Innovation: former SpaceX engineers design railcars of the future
Parallel Systems, a company founded by former SpaceX engineers, has raised nearly 47 million euros in funding to build autonomous battery-powered rail vehicles that move containers. The new engineering work aims to make rail freight transport more flexible than ever.
The funds that the start-up collected will be used to build a fleet of rail vehicles, execute advanced testing programs and grow the team. The company – in their own words – came out of stealth mode on Wednesday and has revealed its innovative plans.
Their plans are very innovative, while their background looks appealing and convincing of the project’s potential. Their approach reminds a bit of a project developed by HHLA and HypeloopTT, where the two companies aim to transport freight containers autonomously using single high-speed capsules and the breakthrough hyperloop technology.
Modal shift tool
“We founded Parallel to allow railroads to open new markets, increase infrastructure utilisation, and improve service to accelerate freight decarbonisation”, said Matt Soule, co-founder and CEO of Parallel Systems. “Our business model is to give railroads the tools to convert some of the $700 billion U.S. trucking industry to rail.”
Parallel’s vehicle architecture combines innovative software and hardware with the historic rail industry to increase the utilisation of the rails. The autonomous battery-electric rail vehicles load and transport standard shipping containers as a single or double-stacked load. The railcars, which are individually powered, can join together to form “platoons” or split off to multiple destinations while en route. The platooning technology is currently pending for a patent. According to the company, the railroad’s closed network is ideal for the safe and early commercialisation of autonomous technology due to limited track access and centralised traffic control.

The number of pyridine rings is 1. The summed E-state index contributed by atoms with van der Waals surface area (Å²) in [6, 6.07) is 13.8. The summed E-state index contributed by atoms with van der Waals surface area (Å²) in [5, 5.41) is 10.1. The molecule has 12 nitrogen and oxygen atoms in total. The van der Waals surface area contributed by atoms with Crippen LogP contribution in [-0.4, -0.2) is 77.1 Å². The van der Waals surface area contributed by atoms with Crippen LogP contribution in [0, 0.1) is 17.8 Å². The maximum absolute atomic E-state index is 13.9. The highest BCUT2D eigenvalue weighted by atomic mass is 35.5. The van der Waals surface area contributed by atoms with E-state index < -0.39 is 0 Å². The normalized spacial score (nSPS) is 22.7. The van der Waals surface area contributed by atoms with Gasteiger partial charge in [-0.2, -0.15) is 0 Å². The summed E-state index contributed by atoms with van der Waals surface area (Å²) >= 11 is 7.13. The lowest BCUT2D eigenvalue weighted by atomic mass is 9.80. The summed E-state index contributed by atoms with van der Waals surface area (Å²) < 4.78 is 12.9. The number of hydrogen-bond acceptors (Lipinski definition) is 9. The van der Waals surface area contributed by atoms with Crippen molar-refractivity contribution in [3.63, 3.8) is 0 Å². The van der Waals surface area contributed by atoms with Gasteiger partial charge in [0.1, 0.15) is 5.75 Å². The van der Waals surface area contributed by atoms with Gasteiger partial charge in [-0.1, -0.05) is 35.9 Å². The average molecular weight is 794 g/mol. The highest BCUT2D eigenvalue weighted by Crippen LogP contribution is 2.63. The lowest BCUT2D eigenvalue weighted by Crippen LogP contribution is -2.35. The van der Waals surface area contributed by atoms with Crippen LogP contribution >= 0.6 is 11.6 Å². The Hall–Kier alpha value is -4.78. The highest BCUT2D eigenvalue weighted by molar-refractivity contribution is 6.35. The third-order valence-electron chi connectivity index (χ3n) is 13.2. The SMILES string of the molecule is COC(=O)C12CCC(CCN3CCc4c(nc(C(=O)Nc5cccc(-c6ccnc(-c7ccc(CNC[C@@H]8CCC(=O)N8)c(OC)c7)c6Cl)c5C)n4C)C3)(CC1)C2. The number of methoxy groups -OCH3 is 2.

More efficient and flexible
The rail vehicles are more flexible than traditional trains. According to Parallel Systems, the platoons do not need to accumulate large quantities of freight to make service economical, unlike conventional freight trains. The system can support service at a range of distances, from across a city to across the country. This enables more flexible service and a wider range of routes, reducing the waiting times associated with loading trains that are miles long. It also means that waiting times for other traffic at level crossings is reduced because the vehicles can separate if they are blocking traffic.
Platoons can split in motion and route directly to multiple destinations. Parallel’s architecture will also bypass congested switching yards, which are historically used to manually sort and reassemble freight onto secondary trains, which could save hours, or even days, of transit time, says the company. The ‘near-continuous flow of containers’ through terminals should result in faster delivery times and higher quality of service.
Co-founder Soule: “the Parallel system can also help alleviate the supply chain crisis by enabling low cost and regular freight movement in and out of ports. Parallel’s competitive edge is our autonomous battery-electric rail vehicles, which are designed to move freight cleaner, faster, safer and more cost-effective than traditional trains or trucks”.